Tuesday, 5 January 2010

It's Behind Me

Thursday 10th December. The Roses Theatre, Tewkesbury.
Accommodation: The Bell Hotel, Tewkesbury.

As with last night’s theatre, it’s a little unusual to be playing only one night here. 
Once again, and as with so many of the halls on this winter tour, it’s my second visit to the Roses within a year (see: Third Night Nerves. Monday 2nd February).

Touring at any other time of year, there would most probably be a tendency, to some extent, to forget which month one was in. But as we move further along through the duration of these December days, the reminders are both more frequent and harder to ignore.
Tonight it’s the pantomime, and the first of many I’m certain. This means that we can’t use our usual dressing rooms due to the number of Widow Twankey, Ugly Sister or Mother Goose outfits which occupy all available space. Instead we are all (excluding Maddy) upstairs in the Eric Morecambe Suite - Oh yes we are!

Friday 11th December. De Montfort Hall, Leicester. 

Accommodation: The Sky Plaza Hotel.


I've had a soft spot for the De Montfort Hall and for Leicester ever since I’d travel here as a guitar-picking nineteen year old to see June, my girlfriend, back in 1970/71. 

She was an exceptional person who got involved with an exceptionally mixed up person. Yes, that was me.

We met in Preston, the first part of our relationship being very problematic on account of her protective, middle-class and somewhat–as I recall–snobbish Father expressing profound disapproval towards me. Some might say he was very perceptive!
But he actually tried to force us not to see each other, which was rather ambitious seeing we were both in our late teens.

June moved down to Leicester to study Psychology at the university, and I would sometimes catch the bus, sometimes hitch-hike, down there for a weekend, sometimes longer.
Later I’d be travelling ‘up’ to Leicester from London. This was after Christmas 1970 when I took the plunge, and decided to seek fame, fortune and disillusionment in the big smoke.

Every visit to Leicester was special back then. Along with the bands we’d see and other events we’d go to, I even loved being inside that cupboard sized room of hers at the halls of residence in the suburb of Oadby. There’s so much more I could write about our last few months together, but I’ll save that for the autobiography.

One thing's for sure though, the peaceful setting of a pleasant and middle-class Oadby is a million miles from the surroundings I find myself in today at the Sky Plaza Hotel. It’s a decidedly dodgy hotel in a decidedly dodgy area. God knows how we got booked into this place.
I keep telling myself that it will soon be over, and then I’ll be wending my way home for two - yes, ‘two’ whole days off.

Saturday 12th & Sunday 13th December. Days off.

Accommodation: Home.

Ritual And Regalia

It has been a long year. And yet, the year’s end seems to have arrived swiftly; a contradiction? Not really; it all depends which part of you is doing the talking

The light at the end of the tunnel is almost blinding, but for some reason the last few steps always feel the longest. I suspect I’m way too busy trying to get things over with - too preoccupied with the idea of the ‘result’ rather than the ‘journey’. The key, I believe, is to enjoy the journey, whether it be a tour, or maybe one’s journey through life. I’m working on that one.

Before I know it I’ll be at home, sat there wondering when the next day off is. To make the transition a little easier I’ll get a ‘do not disturb’ - ‘clean my room now’ sign for the bedroom door - oh, and a telephone in there too so I can call down for room service. It might be difficult though finding someone to clean, vacuum, slam doors and talk loudly in the hallway outside at 8 a.m.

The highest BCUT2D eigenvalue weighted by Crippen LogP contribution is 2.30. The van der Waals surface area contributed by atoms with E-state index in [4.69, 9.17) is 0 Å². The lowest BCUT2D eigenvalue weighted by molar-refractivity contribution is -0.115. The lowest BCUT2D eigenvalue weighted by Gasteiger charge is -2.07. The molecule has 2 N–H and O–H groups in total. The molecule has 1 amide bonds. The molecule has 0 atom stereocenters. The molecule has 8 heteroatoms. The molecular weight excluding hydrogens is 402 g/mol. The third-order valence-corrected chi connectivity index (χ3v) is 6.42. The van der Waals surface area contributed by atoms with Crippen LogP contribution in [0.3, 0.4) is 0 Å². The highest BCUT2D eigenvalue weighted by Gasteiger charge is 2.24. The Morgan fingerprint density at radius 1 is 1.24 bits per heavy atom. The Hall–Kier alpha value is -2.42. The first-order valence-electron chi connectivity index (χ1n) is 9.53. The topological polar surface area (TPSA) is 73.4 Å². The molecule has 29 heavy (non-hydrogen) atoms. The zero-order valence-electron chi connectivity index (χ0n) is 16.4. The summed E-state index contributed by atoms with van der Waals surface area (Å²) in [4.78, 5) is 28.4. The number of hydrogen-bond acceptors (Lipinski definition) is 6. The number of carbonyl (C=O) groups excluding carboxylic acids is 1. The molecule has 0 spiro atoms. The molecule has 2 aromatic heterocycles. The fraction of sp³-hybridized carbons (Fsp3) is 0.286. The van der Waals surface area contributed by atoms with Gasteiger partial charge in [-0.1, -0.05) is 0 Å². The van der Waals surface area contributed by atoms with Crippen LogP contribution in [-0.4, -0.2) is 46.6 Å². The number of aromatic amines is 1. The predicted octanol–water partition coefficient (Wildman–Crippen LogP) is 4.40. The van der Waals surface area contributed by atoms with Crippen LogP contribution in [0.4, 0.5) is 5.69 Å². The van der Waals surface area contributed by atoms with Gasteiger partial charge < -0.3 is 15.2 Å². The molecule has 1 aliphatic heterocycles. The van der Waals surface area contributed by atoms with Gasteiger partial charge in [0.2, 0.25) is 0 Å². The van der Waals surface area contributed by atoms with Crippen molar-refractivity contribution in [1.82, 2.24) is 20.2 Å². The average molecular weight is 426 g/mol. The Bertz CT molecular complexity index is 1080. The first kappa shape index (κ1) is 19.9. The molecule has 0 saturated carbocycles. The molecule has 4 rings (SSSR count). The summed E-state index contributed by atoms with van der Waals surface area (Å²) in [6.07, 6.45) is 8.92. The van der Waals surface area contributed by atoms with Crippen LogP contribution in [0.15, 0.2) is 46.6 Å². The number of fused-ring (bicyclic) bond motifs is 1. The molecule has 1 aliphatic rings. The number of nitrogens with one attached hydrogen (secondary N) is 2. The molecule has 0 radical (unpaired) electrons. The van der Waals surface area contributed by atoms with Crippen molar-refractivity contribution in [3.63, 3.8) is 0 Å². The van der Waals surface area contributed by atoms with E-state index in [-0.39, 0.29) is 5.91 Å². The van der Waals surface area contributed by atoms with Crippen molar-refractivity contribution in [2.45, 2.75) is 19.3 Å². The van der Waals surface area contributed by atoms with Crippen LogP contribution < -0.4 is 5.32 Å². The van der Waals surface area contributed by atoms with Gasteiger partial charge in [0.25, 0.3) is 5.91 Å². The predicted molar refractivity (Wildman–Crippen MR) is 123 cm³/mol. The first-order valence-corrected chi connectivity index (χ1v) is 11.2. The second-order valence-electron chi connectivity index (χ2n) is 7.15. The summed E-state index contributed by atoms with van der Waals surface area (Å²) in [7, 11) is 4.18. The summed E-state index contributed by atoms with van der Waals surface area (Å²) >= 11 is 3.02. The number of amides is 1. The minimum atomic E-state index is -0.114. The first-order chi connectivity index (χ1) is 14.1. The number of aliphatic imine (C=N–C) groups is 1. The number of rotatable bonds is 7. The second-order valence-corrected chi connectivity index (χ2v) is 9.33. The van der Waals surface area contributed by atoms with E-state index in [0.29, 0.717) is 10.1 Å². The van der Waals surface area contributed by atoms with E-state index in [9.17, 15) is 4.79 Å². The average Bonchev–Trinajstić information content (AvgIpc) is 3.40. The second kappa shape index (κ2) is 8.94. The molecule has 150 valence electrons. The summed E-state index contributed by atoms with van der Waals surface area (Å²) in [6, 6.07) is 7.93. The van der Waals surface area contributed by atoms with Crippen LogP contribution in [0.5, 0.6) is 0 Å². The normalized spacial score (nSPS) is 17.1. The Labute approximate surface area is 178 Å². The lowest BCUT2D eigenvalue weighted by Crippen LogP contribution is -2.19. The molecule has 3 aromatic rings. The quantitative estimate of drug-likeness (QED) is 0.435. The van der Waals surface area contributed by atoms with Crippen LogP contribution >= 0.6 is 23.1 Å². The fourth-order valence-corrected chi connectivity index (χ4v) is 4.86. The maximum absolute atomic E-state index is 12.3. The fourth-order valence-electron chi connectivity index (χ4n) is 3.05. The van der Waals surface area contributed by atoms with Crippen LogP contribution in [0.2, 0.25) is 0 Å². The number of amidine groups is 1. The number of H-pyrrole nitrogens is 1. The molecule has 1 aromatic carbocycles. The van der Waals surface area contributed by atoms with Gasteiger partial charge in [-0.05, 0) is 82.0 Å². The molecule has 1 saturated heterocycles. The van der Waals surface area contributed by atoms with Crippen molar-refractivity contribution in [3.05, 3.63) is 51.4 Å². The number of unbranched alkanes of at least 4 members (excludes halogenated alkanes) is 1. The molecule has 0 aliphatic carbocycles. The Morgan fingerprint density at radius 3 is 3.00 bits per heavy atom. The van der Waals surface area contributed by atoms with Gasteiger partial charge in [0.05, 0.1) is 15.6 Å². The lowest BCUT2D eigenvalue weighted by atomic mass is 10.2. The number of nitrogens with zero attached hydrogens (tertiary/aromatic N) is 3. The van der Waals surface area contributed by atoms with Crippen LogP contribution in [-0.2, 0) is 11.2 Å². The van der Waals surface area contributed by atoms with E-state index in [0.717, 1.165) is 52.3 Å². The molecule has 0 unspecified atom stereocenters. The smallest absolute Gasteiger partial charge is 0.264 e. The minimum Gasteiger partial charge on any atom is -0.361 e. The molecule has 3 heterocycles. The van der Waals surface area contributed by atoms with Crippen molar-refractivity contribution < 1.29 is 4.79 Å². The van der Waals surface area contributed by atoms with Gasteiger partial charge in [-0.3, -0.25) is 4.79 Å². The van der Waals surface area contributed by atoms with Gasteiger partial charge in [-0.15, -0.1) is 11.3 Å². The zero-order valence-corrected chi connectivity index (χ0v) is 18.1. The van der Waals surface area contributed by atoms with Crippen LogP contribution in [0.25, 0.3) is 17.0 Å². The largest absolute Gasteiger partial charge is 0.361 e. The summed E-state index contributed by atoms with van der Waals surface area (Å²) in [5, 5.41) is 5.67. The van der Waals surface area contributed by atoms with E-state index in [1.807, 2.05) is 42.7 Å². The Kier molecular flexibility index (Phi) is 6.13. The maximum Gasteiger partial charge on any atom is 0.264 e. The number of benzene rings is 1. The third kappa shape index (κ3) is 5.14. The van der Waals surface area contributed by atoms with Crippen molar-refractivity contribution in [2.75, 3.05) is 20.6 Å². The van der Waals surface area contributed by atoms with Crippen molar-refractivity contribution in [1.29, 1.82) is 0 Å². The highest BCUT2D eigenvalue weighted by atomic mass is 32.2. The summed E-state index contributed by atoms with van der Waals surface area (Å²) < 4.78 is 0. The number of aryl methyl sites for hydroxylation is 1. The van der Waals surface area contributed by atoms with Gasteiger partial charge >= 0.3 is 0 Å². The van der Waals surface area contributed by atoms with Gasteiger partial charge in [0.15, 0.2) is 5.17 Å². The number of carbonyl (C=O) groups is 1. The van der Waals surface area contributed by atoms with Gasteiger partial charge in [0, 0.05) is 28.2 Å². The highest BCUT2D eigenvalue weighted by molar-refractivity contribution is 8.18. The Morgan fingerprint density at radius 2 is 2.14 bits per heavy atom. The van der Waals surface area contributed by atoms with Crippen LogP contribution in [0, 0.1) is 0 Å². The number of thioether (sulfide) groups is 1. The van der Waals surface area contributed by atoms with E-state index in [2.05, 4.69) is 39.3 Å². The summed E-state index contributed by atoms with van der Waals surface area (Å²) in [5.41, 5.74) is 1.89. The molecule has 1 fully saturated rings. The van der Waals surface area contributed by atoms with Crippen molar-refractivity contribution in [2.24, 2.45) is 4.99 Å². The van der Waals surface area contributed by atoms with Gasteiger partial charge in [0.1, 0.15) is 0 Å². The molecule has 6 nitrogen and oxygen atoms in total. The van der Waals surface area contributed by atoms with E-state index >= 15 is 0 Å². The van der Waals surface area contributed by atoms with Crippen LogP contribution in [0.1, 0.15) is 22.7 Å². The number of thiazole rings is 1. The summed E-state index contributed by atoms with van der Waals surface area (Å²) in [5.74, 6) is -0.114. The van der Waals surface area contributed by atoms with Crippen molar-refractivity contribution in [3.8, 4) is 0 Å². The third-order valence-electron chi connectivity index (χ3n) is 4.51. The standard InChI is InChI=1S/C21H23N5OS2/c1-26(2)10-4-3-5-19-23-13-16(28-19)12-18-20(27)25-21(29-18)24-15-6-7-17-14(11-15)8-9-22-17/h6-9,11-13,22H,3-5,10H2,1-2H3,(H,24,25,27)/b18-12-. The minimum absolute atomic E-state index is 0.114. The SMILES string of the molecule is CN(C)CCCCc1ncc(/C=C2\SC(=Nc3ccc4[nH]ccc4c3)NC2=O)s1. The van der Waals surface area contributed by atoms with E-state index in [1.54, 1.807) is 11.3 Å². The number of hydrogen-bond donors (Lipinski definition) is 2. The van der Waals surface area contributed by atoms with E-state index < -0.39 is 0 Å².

I don’t actually mind Christmas too much; but I absolutely loathe–what I typically think of as–the alcohol fuelled over-sentimentality of New Year. Rituals of any kind raise some kind of question mark for me; obviously we humans seem to need them - otherwise we’d not have so many, but I can’t help but wonder why. I have seen no evidence that ritual and regalia does anything to influence what is or isn’t already in the heart. And it may even serve as a distraction. Perhaps that’s the point?

How many sing about remembering old acquaintance, only to–once having sobered up–can’t even remember where they were the night before? How many–for any longer than the duration of the song–as they tearfully link hands, really do care about those around them? 
Look, if you actually care about people you don’t need to do this. 
I think the same about the ceremony of marriage also, but I’m sure it’ll come as some relief when I say that I’ll leave that topic alone for the time being.

Wednesday 9th December. The Borough Theatre, Abergavenny. 

Accommodation: The Kings Arms, Abergavenny. 


Not one of the larger venues, and one that on previous encounters we’ve played twice in consecutive nights. It seats something like 350, sits above a market, and has, as the title perhaps suggests, a municipal feel to it. If I’m making it sound a bit ‘cold’, that’s not at all the intention; when inside the hall it’s warm, and friendly - as the general population here seem to be from my experience.

It’s difficult to get lost here in the town centre, it’s quaint and similarly small - falling somewhere in between the prosperous, and the typically austere nature of what one finds in quite a lot of Welsh towns - usually due to their dependence on obsolete industries such as coal. 
Each time I come here it looks slightly trendier - now there’s even a newly opened CafĂ© Nero - maybe the new measure of a growing economy?
All-in-all a very fine evening I’d say, and with only only one small blemish, which was when the theatre manager walked into Maddy’s dressing room at a very inopportune moment. I don’t know the details, all I heard were the screams.